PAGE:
First, you need to define your DAO’s goal, and consider all the available options. DAOs have a unique organizational structure on the Ethereum blockchain, and are completely decentralized. You may be working with anonymous individuals on your project. Therefore, it’s imperative you do extensive research in order to avoid liabilities.
One challenge you may face during setup is the legality of your DAO. When establishing a company, investment firm or charitable organization, you’re required to follow local and federal regulations. In setting up a decentralized organization, you don’t necessarily need to follow regulations, but that doesn’t mean you aren’t liable if your DAO does something illegal or becomes involved in a legal dispute.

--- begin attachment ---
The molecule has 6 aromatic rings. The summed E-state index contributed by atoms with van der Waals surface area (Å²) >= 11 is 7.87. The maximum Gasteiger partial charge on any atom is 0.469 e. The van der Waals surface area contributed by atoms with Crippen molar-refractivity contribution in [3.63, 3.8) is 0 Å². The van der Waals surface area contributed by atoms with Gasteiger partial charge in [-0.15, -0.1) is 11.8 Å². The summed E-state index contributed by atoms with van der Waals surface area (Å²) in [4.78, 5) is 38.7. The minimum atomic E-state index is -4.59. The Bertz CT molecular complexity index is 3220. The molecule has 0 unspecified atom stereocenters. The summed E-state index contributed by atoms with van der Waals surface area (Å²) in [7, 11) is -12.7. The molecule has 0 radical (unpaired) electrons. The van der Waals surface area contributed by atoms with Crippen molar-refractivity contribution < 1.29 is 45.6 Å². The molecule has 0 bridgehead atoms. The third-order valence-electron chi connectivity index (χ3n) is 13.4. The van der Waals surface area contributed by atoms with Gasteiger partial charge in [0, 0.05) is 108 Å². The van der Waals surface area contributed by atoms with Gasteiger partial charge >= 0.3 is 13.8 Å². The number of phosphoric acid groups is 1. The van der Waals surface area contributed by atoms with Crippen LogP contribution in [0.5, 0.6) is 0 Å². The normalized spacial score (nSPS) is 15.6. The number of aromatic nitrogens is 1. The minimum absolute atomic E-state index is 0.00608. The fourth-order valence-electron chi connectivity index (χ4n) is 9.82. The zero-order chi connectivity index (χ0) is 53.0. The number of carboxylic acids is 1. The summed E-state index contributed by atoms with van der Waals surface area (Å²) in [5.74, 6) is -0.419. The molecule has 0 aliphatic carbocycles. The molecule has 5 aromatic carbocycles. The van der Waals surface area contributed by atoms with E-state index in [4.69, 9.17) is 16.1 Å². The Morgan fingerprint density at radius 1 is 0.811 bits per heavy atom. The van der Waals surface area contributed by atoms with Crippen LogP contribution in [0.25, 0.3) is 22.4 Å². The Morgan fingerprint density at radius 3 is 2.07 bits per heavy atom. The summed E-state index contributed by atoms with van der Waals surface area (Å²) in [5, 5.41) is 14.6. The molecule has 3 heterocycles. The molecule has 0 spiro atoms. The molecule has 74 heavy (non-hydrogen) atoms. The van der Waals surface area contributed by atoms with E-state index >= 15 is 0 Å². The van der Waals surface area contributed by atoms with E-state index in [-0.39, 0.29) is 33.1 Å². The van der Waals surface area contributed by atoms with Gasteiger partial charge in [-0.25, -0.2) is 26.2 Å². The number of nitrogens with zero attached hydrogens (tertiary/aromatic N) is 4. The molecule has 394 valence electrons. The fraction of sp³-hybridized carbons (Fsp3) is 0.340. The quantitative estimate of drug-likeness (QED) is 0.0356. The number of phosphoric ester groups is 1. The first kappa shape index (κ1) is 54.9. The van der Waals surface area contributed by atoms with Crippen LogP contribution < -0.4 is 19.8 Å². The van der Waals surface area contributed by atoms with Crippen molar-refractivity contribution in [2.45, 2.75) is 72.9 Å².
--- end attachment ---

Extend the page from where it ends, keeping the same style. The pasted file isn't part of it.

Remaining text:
Features Needed in a DAO
A DAO needs several key features to be successful. The most important is a strong purpose that people want to support. You must have a solid, clearly defined reason for your DAO to exist. Not only will this help you connect with like-minded people, it will also help your project continue to grow and reach more investors.
Every DAO has a voting mechanism of some kind. While there are several third-party companies that can develop a system for your DAO, some of the most successful DAO projects have built their own systems from scratch. You’ll also need to create a governance token or share system so individuals can vote on proposals.